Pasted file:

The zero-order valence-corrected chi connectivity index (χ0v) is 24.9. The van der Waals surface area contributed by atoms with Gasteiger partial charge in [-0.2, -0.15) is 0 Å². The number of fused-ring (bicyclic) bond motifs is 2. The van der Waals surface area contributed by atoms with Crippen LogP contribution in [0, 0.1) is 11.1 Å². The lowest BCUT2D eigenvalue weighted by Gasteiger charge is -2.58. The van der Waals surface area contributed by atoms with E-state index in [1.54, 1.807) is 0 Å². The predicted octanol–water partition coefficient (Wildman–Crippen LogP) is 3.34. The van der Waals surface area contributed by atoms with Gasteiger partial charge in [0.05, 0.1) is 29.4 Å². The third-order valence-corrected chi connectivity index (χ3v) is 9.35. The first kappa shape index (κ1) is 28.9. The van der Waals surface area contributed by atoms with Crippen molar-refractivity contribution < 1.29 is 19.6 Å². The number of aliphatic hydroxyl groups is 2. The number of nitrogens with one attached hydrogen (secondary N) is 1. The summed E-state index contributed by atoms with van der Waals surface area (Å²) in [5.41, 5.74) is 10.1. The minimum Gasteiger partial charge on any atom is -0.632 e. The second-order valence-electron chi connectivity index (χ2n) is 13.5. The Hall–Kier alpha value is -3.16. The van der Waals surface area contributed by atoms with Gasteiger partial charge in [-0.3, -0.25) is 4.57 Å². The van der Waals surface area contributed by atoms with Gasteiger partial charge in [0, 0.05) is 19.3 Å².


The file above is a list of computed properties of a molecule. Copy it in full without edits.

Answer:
The zero-order valence-corrected chi connectivity index (χ0v) is 24.9. The van der Waals surface area contributed by atoms with Gasteiger partial charge in [-0.2, -0.15) is 0 Å². The number of fused-ring (bicyclic) bond motifs is 2. The van der Waals surface area contributed by atoms with Crippen LogP contribution in [0, 0.1) is 11.1 Å². The lowest BCUT2D eigenvalue weighted by Gasteiger charge is -2.58. The van der Waals surface area contributed by atoms with E-state index in [1.54, 1.807) is 0 Å². The predicted octanol–water partition coefficient (Wildman–Crippen LogP) is 3.34. The van der Waals surface area contributed by atoms with Gasteiger partial charge in [0.05, 0.1) is 29.4 Å². The third-order valence-corrected chi connectivity index (χ3v) is 9.35. The first kappa shape index (κ1) is 28.9. The van der Waals surface area contributed by atoms with Crippen molar-refractivity contribution < 1.29 is 19.6 Å². The number of aliphatic hydroxyl groups is 2. The number of nitrogens with one attached hydrogen (secondary N) is 1. The summed E-state index contributed by atoms with van der Waals surface area (Å²) in [5.41, 5.74) is 10.1. The minimum Gasteiger partial charge on any atom is -0.632 e. The second-order valence-electron chi connectivity index (χ2n) is 13.5. The Hall–Kier alpha value is -3.16. The van der Waals surface area contributed by atoms with Gasteiger partial charge in [-0.3, -0.25) is 4.57 Å². The van der Waals surface area contributed by atoms with Gasteiger partial charge in [0, 0.05) is 19.3 Å².